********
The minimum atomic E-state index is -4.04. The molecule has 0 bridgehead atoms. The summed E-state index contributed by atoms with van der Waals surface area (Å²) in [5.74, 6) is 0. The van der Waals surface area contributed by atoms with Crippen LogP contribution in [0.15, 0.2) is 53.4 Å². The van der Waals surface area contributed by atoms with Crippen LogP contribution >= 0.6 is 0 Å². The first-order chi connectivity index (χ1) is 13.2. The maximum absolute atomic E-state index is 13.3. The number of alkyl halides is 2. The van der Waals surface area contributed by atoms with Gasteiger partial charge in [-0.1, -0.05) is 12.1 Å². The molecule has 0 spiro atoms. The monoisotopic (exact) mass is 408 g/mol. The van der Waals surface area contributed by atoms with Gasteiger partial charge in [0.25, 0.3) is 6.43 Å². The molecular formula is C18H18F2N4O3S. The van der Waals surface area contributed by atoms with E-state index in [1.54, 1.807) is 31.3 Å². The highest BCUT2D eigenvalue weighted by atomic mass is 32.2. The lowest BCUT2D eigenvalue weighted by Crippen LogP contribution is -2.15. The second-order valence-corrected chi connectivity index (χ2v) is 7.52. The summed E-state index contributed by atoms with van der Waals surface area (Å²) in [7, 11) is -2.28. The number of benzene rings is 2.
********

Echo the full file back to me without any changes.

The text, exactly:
The minimum atomic E-state index is -4.04. The molecule has 0 bridgehead atoms. The summed E-state index contributed by atoms with van der Waals surface area (Å²) in [5.74, 6) is 0. The van der Waals surface area contributed by atoms with Crippen LogP contribution in [0.15, 0.2) is 53.4 Å². The van der Waals surface area contributed by atoms with Crippen LogP contribution >= 0.6 is 0 Å². The first-order chi connectivity index (χ1) is 13.2. The maximum absolute atomic E-state index is 13.3. The number of alkyl halides is 2. The van der Waals surface area contributed by atoms with Gasteiger partial charge in [-0.1, -0.05) is 12.1 Å². The molecule has 0 spiro atoms. The monoisotopic (exact) mass is 408 g/mol. The van der Waals surface area contributed by atoms with Gasteiger partial charge in [0.25, 0.3) is 6.43 Å². The molecular formula is C18H18F2N4O3S. The van der Waals surface area contributed by atoms with E-state index in [1.54, 1.807) is 31.3 Å². The highest BCUT2D eigenvalue weighted by atomic mass is 32.2. The lowest BCUT2D eigenvalue weighted by Crippen LogP contribution is -2.15. The second-order valence-corrected chi connectivity index (χ2v) is 7.52. The summed E-state index contributed by atoms with van der Waals surface area (Å²) in [7, 11) is -2.28. The number of benzene rings is 2.